Saturday, October 07, 2006

The Importance of Labels

Dan Edelen bemoans our obsession with labels. And wails that we are being mean when we call him on his "misuse" of the homeschooling label.

"No," came the righteous response from a couple people, "you are most definitely NOT homeschooling your son. You're doing a public e-school at home, but that's not the same as homeschooling.".

He insist that labels are just around so you can say this (label) is good and this (label ) is bad. He seems to miss the point that labels are used to differentiate between two different things, and both may be good. Apples and oranges are different but they are both good.

What's the big deal you ask? Labels allow us to communicate with others, without being misunderstood. When the recent e. coli outbreak in spinach occurred, since we all agree on what spinach is, we knew what to avoid eating. But what IF a segment of our population insisted on labeling any green vegetable spinach - broccoli, asparagus, lettuce - if it's green it's spinach. What if these people were the ones who were in charge of getting the word out about e. coli out breaks. So they issue a bulletin about e. coli being found in spinach, but the e. coli was really found in broccoli. Because they insisted on mislabeling green vegetables their bulletin would be misunderstood. The vast majority of us who label vegetables properly would avoid spinach but not broccoli (which is not spinach).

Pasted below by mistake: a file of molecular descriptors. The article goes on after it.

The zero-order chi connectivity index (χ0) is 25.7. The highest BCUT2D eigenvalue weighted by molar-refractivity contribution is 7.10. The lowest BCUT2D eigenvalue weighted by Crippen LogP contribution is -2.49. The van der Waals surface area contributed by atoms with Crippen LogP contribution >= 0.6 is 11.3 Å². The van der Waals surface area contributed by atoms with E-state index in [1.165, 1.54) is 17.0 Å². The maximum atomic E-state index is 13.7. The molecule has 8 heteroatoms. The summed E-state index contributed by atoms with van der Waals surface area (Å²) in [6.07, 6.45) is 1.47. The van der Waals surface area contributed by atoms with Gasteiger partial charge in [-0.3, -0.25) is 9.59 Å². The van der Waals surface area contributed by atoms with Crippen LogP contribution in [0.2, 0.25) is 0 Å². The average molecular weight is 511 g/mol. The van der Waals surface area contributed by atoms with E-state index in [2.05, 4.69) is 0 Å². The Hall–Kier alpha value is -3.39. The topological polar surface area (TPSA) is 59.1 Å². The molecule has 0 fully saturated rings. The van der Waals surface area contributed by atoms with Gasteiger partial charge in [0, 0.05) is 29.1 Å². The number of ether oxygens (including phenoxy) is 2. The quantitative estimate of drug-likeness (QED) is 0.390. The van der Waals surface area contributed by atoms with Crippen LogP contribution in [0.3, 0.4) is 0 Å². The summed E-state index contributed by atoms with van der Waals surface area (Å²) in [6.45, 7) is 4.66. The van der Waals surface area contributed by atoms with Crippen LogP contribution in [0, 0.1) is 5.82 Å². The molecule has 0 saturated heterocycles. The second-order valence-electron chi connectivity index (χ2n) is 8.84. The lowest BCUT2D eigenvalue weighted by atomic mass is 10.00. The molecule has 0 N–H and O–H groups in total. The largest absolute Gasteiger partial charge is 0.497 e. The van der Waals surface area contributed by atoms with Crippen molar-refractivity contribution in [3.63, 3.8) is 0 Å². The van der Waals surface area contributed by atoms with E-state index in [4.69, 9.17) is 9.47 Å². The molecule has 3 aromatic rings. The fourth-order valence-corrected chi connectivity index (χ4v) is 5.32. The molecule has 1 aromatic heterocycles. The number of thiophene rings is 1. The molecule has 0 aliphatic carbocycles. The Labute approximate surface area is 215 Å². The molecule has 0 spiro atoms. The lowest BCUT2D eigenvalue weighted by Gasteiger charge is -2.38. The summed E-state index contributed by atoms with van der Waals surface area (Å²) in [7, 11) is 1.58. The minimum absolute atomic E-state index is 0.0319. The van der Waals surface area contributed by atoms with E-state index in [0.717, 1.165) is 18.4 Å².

While mislabeling public school at home, homeschooling is not life threatening it is troubling. The general public will ask why they are paying for homeschoolers to educate their children when they don't pay for the education of children who attend private schools? Dan himself bragged that he was homeschooling his child with tax money (Apparently trying to explain to Dan as well as the general public that he isn't homeschooling, he is doing PUBLIC school at home is going to be an ongoing battle. Especially as long as the Dan's of this world insist on mislabeling themselves). Then they will ask why homeschooling Dan's child has to take test while the "real" homeschoolers don't? (Again you will have to explain that Dan is doing PUBLIC school at home. He isn't really HOMESCHOOLING. That public school at home has different requirements then homeschooling).

All this confusion could be avoided if Public School at Home Dan and the other public school at home participates would label themselves correctly.

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